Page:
Microglia-mediated neuroinflammation is an amplifier of virus-induced neuropathology
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- Das Sarma, J. J. Neurovirol. (2014) 20: 122. doi:10.1007/s13365-013-0188-4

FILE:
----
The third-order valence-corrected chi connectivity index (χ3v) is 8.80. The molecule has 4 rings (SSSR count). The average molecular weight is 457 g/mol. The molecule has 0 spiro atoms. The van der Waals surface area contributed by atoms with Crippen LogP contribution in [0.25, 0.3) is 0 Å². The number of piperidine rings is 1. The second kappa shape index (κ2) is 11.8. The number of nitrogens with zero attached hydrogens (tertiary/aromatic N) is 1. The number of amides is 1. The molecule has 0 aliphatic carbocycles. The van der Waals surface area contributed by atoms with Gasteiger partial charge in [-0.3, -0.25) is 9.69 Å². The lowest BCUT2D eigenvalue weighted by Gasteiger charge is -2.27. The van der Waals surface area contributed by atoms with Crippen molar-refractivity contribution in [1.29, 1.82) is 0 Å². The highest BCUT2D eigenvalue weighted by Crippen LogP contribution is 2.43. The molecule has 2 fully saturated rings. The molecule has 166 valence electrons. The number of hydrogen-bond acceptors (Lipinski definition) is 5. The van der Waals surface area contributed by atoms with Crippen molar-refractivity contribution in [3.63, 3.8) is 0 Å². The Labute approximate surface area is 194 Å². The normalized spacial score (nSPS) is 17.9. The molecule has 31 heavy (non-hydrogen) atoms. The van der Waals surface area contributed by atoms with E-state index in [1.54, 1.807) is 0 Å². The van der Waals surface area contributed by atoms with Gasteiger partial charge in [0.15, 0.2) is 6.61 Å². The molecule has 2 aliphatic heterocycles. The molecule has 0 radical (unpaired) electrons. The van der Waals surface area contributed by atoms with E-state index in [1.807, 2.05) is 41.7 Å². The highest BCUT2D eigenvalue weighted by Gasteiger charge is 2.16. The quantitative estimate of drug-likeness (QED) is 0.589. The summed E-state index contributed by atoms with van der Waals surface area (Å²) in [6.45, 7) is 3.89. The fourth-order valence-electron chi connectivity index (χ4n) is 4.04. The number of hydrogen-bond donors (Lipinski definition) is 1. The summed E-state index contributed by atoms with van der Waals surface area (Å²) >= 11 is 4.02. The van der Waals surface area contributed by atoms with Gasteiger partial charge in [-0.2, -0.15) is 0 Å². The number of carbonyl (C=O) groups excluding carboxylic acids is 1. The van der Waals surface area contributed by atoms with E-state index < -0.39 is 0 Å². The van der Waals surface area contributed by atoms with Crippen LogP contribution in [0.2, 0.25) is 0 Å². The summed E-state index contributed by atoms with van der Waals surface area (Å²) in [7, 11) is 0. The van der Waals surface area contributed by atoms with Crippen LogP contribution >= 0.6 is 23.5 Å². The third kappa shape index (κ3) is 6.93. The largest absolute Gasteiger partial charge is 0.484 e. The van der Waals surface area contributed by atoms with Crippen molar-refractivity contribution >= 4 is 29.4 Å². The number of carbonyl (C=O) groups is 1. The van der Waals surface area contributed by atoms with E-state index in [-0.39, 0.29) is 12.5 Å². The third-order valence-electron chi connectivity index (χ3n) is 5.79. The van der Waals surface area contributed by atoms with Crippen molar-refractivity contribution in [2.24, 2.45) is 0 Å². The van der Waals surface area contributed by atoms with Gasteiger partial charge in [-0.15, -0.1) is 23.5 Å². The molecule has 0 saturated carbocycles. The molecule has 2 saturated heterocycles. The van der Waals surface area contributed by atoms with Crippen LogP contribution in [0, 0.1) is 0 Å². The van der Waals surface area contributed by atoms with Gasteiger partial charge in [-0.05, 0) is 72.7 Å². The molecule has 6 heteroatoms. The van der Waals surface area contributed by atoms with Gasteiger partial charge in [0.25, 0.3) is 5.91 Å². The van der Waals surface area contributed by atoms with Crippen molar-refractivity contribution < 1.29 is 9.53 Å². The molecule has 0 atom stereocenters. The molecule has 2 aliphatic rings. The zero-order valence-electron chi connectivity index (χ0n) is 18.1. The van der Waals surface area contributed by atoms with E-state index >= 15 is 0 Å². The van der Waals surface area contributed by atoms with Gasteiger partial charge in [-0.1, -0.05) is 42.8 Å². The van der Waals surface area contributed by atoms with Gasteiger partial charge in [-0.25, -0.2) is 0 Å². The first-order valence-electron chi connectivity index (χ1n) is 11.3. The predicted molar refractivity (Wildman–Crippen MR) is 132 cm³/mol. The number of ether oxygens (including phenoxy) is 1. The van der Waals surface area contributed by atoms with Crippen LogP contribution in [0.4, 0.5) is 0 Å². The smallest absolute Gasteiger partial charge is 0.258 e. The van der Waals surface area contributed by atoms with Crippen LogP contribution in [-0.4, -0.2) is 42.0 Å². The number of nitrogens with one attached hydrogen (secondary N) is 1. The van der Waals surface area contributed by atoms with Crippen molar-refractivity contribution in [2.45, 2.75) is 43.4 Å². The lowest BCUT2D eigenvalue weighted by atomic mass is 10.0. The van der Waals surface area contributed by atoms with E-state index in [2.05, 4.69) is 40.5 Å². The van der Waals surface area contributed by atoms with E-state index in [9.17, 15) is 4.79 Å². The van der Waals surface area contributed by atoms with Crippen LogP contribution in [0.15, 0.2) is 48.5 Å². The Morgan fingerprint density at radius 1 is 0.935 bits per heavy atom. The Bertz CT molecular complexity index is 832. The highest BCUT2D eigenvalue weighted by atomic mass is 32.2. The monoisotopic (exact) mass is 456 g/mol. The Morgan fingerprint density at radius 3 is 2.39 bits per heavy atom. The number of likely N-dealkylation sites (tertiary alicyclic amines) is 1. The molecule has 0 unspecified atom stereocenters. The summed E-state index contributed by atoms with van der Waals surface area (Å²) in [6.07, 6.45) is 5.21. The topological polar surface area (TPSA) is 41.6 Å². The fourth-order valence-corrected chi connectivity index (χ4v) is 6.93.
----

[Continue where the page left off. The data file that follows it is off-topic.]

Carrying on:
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Microglia, the major resident immune cells in the central nervous system (CNS) are considered as the key cellular mediators of neuroinflammatory processes. In the past few years, microglial research has become a main focus in cellular neuroimmunology and neuroinflammation. Chronic/remitting neurological disease such as multiple sclerosis (MS) has long been considered an inflammatory autoimmune disease with the infiltration of peripheral myelin-specific T cells into the CNS. With the rapid advancement in the field of microglia and astrocytic neurobiology, the term neuroinflammation progressively started to denote chronic CNS cell-specific inflammation in MS. The direct glial responses in MS are different from conventional peripheral immune responses. This review attempts to summarize current findings of neuroinflammatory responses within the CNS by direct infection of neural cells by mouse hepatitis virus (MHV) and the mechanisms by which glial cell responses ultimately contribute to the neuropathology on demyelination. Microglia can be persistently infected by MHV. Microglial activation and phagocytosis are recognized to be critically important in the pathogenesis of demyelination. Emerging evidence for the pathogenic role of microglia and the activation of inflammatory pathways in these cells in MHV infection supports the concept that microglia induced neuroinflammation is an amplifier of virus-induced neuropathology.